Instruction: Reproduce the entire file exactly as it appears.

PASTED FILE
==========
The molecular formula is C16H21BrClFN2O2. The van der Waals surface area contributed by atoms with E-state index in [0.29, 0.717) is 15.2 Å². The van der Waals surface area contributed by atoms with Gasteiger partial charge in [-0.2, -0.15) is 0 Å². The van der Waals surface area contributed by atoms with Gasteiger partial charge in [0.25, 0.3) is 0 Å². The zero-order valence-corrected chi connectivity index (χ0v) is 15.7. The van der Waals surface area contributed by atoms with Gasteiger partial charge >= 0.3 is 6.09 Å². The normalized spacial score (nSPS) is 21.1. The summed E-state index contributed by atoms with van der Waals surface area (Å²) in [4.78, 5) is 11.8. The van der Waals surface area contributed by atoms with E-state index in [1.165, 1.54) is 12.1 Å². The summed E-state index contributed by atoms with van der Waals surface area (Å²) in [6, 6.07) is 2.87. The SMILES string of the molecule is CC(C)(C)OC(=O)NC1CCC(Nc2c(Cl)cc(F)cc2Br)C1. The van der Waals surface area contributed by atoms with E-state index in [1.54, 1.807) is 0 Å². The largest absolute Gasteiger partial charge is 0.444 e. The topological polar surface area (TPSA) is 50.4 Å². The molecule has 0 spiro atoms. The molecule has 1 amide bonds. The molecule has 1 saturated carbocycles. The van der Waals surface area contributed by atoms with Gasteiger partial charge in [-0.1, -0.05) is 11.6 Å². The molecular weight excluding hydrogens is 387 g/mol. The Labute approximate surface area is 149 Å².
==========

The molecular formula is C16H21BrClFN2O2. The van der Waals surface area contributed by atoms with E-state index in [0.29, 0.717) is 15.2 Å². The van der Waals surface area contributed by atoms with Gasteiger partial charge in [-0.2, -0.15) is 0 Å². The van der Waals surface area contributed by atoms with Gasteiger partial charge in [0.25, 0.3) is 0 Å². The zero-order valence-corrected chi connectivity index (χ0v) is 15.7. The van der Waals surface area contributed by atoms with Gasteiger partial charge >= 0.3 is 6.09 Å². The normalized spacial score (nSPS) is 21.1. The summed E-state index contributed by atoms with van der Waals surface area (Å²) in [4.78, 5) is 11.8. The van der Waals surface area contributed by atoms with E-state index in [1.165, 1.54) is 12.1 Å². The summed E-state index contributed by atoms with van der Waals surface area (Å²) in [6, 6.07) is 2.87. The SMILES string of the molecule is CC(C)(C)OC(=O)NC1CCC(Nc2c(Cl)cc(F)cc2Br)C1. The van der Waals surface area contributed by atoms with E-state index in [1.54, 1.807) is 0 Å². The largest absolute Gasteiger partial charge is 0.444 e. The topological polar surface area (TPSA) is 50.4 Å². The molecule has 0 spiro atoms. The molecule has 1 amide bonds. The molecule has 1 saturated carbocycles. The van der Waals surface area contributed by atoms with Gasteiger partial charge in [-0.1, -0.05) is 11.6 Å². The molecular weight excluding hydrogens is 387 g/mol. The Labute approximate surface area is 149 Å².